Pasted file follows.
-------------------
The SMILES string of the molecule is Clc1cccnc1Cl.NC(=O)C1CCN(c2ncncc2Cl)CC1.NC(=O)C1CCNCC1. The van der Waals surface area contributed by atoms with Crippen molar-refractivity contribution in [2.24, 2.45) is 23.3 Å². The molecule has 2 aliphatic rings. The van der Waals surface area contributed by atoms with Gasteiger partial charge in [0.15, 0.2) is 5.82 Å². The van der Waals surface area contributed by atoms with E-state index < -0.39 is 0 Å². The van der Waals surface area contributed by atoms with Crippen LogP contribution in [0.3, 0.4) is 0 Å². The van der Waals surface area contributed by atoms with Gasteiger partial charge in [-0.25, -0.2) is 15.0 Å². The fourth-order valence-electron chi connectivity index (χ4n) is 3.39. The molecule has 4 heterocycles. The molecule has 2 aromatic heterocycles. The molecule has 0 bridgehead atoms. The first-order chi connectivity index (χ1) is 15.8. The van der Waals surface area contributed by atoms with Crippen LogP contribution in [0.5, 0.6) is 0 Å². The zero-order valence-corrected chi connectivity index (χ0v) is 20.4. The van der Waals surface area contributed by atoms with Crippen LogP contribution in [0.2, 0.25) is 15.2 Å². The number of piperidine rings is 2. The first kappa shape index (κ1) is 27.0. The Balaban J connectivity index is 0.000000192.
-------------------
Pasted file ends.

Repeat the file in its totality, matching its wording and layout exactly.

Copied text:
The SMILES string of the molecule is Clc1cccnc1Cl.NC(=O)C1CCN(c2ncncc2Cl)CC1.NC(=O)C1CCNCC1. The van der Waals surface area contributed by atoms with Crippen molar-refractivity contribution in [2.24, 2.45) is 23.3 Å². The molecule has 2 aliphatic rings. The van der Waals surface area contributed by atoms with Gasteiger partial charge in [0.15, 0.2) is 5.82 Å². The van der Waals surface area contributed by atoms with E-state index < -0.39 is 0 Å². The van der Waals surface area contributed by atoms with Crippen LogP contribution in [0.3, 0.4) is 0 Å². The van der Waals surface area contributed by atoms with Gasteiger partial charge in [-0.25, -0.2) is 15.0 Å². The fourth-order valence-electron chi connectivity index (χ4n) is 3.39. The molecule has 4 heterocycles. The molecule has 2 aromatic heterocycles. The molecule has 0 bridgehead atoms. The first-order chi connectivity index (χ1) is 15.8. The van der Waals surface area contributed by atoms with Crippen LogP contribution in [0.5, 0.6) is 0 Å². The zero-order valence-corrected chi connectivity index (χ0v) is 20.4. The van der Waals surface area contributed by atoms with Crippen LogP contribution in [0.2, 0.25) is 15.2 Å². The number of piperidine rings is 2. The first kappa shape index (κ1) is 27.0. The Balaban J connectivity index is 0.000000192.